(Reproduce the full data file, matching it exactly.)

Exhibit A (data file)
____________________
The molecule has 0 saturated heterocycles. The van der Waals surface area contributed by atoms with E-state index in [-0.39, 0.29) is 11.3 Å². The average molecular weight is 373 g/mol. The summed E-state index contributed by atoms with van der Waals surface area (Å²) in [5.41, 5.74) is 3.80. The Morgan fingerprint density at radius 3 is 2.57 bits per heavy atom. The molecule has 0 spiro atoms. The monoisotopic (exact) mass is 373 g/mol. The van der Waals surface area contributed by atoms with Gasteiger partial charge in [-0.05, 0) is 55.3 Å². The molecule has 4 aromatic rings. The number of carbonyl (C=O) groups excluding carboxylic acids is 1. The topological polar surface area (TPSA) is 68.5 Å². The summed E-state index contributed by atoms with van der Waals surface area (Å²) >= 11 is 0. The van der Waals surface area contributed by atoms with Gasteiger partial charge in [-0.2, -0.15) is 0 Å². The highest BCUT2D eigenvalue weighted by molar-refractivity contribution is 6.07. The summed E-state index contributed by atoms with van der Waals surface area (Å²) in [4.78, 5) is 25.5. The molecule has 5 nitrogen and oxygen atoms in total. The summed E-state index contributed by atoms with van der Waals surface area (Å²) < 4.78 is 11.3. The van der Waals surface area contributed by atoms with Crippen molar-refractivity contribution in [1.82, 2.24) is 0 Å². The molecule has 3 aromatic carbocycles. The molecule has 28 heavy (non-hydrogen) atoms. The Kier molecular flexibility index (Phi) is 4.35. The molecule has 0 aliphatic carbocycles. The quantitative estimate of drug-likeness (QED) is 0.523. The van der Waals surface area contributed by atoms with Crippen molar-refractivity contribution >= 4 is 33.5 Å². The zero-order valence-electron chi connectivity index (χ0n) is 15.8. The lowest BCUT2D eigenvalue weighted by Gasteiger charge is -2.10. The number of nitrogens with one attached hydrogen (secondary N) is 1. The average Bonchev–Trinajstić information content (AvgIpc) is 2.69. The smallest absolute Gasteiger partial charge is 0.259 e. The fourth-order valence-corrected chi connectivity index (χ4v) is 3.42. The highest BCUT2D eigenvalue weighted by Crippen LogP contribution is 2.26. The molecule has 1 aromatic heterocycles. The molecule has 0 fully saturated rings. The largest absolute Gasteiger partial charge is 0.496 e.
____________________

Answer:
The molecule has 0 saturated heterocycles. The van der Waals surface area contributed by atoms with E-state index in [-0.39, 0.29) is 11.3 Å². The average molecular weight is 373 g/mol. The summed E-state index contributed by atoms with van der Waals surface area (Å²) in [5.41, 5.74) is 3.80. The Morgan fingerprint density at radius 3 is 2.57 bits per heavy atom. The molecule has 0 spiro atoms. The monoisotopic (exact) mass is 373 g/mol. The van der Waals surface area contributed by atoms with Gasteiger partial charge in [-0.05, 0) is 55.3 Å². The molecule has 4 aromatic rings. The number of carbonyl (C=O) groups excluding carboxylic acids is 1. The topological polar surface area (TPSA) is 68.5 Å². The summed E-state index contributed by atoms with van der Waals surface area (Å²) >= 11 is 0. The van der Waals surface area contributed by atoms with Gasteiger partial charge in [-0.2, -0.15) is 0 Å². The highest BCUT2D eigenvalue weighted by molar-refractivity contribution is 6.07. The summed E-state index contributed by atoms with van der Waals surface area (Å²) in [4.78, 5) is 25.5. The molecule has 5 nitrogen and oxygen atoms in total. The summed E-state index contributed by atoms with van der Waals surface area (Å²) < 4.78 is 11.3. The van der Waals surface area contributed by atoms with Crippen molar-refractivity contribution in [1.82, 2.24) is 0 Å². The molecule has 3 aromatic carbocycles. The molecule has 28 heavy (non-hydrogen) atoms. The Kier molecular flexibility index (Phi) is 4.35. The molecule has 0 aliphatic carbocycles. The quantitative estimate of drug-likeness (QED) is 0.523. The van der Waals surface area contributed by atoms with Crippen molar-refractivity contribution >= 4 is 33.5 Å². The zero-order valence-electron chi connectivity index (χ0n) is 15.8. The lowest BCUT2D eigenvalue weighted by Gasteiger charge is -2.10. The number of nitrogens with one attached hydrogen (secondary N) is 1. The average Bonchev–Trinajstić information content (AvgIpc) is 2.69. The smallest absolute Gasteiger partial charge is 0.259 e. The fourth-order valence-corrected chi connectivity index (χ4v) is 3.42. The highest BCUT2D eigenvalue weighted by Crippen LogP contribution is 2.26. The molecule has 1 aromatic heterocycles. The molecule has 0 fully saturated rings. The largest absolute Gasteiger partial charge is 0.496 e.